Wether, Weather, Whether

Wether is a prime example of a word that will slip past the spell check. It is easily confused with two of its homonyms, whether and weather. Flying fingers find it easy to miss the single letter that separates them. Unless you’re a farmer, you might not even know that wether is either a: male …Read more

Best Websites to Learn English

Whether you are learning English as a second language or trying to polish your already adequate grammar and style skills, the seven websites below can help. 1. Memrise Memrise is an online flashcard website where people can upload their own flashcard stacks. You can find a range of topics ranging from Geography to Electronics to …Read more

Top 10 Websites for Book Lovers

There is something magical about reading books. Whether you like fiction or non-fiction, fantasy or sci-fi, there are many books out there. Still, it isn’t always easy to make a trip to the bookstore or library to find that specific book that you are looking for. If you find yourself itching for a new read, …Read more

Grammar Done Right – Interview With Karen Reddick

Karen Reddick runs the Red Pen Editor and is the author of Grammar Done Right. We asked her about her book and her views on writing and editing. Hi Karen, and welcome to Daily Writing Tips. Can you tell us a little about yourself? Hi, Sharon. Thank you for inviting me. I am a freelance …Read more

Punctuation Game

So you think you know your punctuation? Now you can put it to the test. Eats, Shoots and Leaves, reviewed by Maeve in July, has a punctuation game online. There are to questions on the placement of the apostrophe and comma, and at the end of the game you get a score showing how much …Read more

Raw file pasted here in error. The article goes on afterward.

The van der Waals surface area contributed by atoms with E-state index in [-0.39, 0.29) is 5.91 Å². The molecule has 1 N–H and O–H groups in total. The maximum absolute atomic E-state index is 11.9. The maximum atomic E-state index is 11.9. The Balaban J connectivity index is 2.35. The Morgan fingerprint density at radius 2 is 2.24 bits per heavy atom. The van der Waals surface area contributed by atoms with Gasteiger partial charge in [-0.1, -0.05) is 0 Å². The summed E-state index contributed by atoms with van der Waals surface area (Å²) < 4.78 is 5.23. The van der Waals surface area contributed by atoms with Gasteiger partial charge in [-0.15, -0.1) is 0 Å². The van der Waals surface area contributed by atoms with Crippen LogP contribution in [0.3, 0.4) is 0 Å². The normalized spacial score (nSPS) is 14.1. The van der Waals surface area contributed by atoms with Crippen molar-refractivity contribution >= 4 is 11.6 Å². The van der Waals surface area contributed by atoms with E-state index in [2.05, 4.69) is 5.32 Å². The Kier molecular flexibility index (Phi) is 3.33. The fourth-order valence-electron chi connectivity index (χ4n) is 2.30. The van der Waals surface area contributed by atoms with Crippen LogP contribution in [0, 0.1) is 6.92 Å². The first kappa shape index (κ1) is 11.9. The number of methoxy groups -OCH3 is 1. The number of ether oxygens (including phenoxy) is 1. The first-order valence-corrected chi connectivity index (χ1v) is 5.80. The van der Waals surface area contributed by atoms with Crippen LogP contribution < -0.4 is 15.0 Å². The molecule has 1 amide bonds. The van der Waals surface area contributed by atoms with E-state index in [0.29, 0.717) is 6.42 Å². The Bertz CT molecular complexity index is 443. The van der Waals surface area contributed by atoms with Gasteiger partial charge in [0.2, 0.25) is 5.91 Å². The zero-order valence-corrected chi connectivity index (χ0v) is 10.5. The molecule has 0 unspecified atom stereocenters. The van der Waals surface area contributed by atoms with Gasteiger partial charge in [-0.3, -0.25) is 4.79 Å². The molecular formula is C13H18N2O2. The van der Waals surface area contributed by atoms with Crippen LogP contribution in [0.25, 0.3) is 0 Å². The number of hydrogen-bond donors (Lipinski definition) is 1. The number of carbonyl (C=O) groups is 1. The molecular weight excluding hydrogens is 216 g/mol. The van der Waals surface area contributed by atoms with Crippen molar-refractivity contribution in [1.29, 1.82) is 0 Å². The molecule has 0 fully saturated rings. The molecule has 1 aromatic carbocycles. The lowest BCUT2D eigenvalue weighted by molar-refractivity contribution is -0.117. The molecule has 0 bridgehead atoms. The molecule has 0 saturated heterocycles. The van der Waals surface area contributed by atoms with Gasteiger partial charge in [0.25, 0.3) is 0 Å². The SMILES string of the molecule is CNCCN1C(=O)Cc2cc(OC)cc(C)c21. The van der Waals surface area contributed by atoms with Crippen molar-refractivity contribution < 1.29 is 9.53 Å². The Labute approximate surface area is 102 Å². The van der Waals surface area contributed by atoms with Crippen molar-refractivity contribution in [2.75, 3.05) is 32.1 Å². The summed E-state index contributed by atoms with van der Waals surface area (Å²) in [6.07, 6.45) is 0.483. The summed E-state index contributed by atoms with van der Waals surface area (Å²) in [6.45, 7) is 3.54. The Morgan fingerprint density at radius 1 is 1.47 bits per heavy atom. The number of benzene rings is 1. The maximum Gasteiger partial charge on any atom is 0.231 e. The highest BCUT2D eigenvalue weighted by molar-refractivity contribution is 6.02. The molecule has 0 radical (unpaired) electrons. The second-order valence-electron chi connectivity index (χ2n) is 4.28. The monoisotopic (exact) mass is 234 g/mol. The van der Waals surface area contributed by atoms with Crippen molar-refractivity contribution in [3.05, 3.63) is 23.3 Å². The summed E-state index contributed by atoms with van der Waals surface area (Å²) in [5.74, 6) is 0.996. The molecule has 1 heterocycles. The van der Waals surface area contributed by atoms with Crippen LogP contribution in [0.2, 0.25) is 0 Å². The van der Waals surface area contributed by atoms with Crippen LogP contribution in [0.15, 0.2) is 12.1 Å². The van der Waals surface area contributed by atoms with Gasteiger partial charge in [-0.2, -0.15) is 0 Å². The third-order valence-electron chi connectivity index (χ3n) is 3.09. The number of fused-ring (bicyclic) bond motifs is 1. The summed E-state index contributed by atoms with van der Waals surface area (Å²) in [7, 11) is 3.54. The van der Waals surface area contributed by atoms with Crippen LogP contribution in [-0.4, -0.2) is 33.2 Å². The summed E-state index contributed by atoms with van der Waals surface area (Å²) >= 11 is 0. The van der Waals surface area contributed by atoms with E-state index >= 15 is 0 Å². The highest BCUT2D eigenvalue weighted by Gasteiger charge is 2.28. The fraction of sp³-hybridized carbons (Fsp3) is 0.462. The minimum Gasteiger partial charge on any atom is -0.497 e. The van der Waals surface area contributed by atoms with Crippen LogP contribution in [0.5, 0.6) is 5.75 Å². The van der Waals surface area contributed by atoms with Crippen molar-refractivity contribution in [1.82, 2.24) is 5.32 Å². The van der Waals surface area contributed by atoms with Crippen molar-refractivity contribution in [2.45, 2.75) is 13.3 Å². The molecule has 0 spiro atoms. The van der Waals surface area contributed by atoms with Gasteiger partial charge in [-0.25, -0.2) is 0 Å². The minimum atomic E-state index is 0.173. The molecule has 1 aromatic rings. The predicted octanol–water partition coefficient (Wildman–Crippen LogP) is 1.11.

Book Review: Save The Cat

One of the best books I’ve read on writing recently has been Save The Cat by Blake Snyder. Snyder is a screenwriter who has has his share of both failures and successes and he shares what he has learned about the way to construct the perfect script. The intriguing title of the book comes from …Read more

The -escent Suffix

My five year old is now reading fluently and as a result is asking all sorts of questions about the meanings of words. The other day, she asked why fluorescent bulbs were so named and I realized that I had absolutely no idea, so I set out to find out more about this suffix. It …Read more

An Article Marketing Guide

Article marketing is a great way to promote a product, service, website or blog. The name says it all: article marketing means marketing yourself with articles and it’s easy to do if you know how. Here’s how to create a good article marketing article. The Title The title of your article is the most important …Read more

Theory vs. Hypothesis

I have a theory … or do I? Perhaps what I have is an idea, a hypothesis or a conjecture. In science, a theory is a set of related hypotheses that serve to explain or provide rules for certain phenomena. If these hypotheses can be linked together to predict behavior or events, then they form …Read more

The Question Mark

The question mark is used at the end of a direct question. Example: ‘What is your name?’ she asked. It may also be used at the end of a tag question, which changes a statement into a question. Example: He left early, didn’t he? Question marks should not be used at the end of indirect …Read more

之间的区别Complacent and Complaisant

It’s easy to mix up these two words, but there’s a world of difference in their meanings. Complacent means self-satisfied or smug and derives in part from the Latin verb placere (to please). Example: He felt complacent about his excellent examination results. Complaisant, on the other hand, means eager to please or obliging. An example …Read more

The Scandinavian Connection

A chance remark by a Swedish friend about English loan words in Swedish set me on the trail of borrowings of Swedish origin that have entered the English language. There are a few common ones: angstrom – a unit of length named after a Swedish scientist flounder – a type of flat fish gauntlet is believed …Read more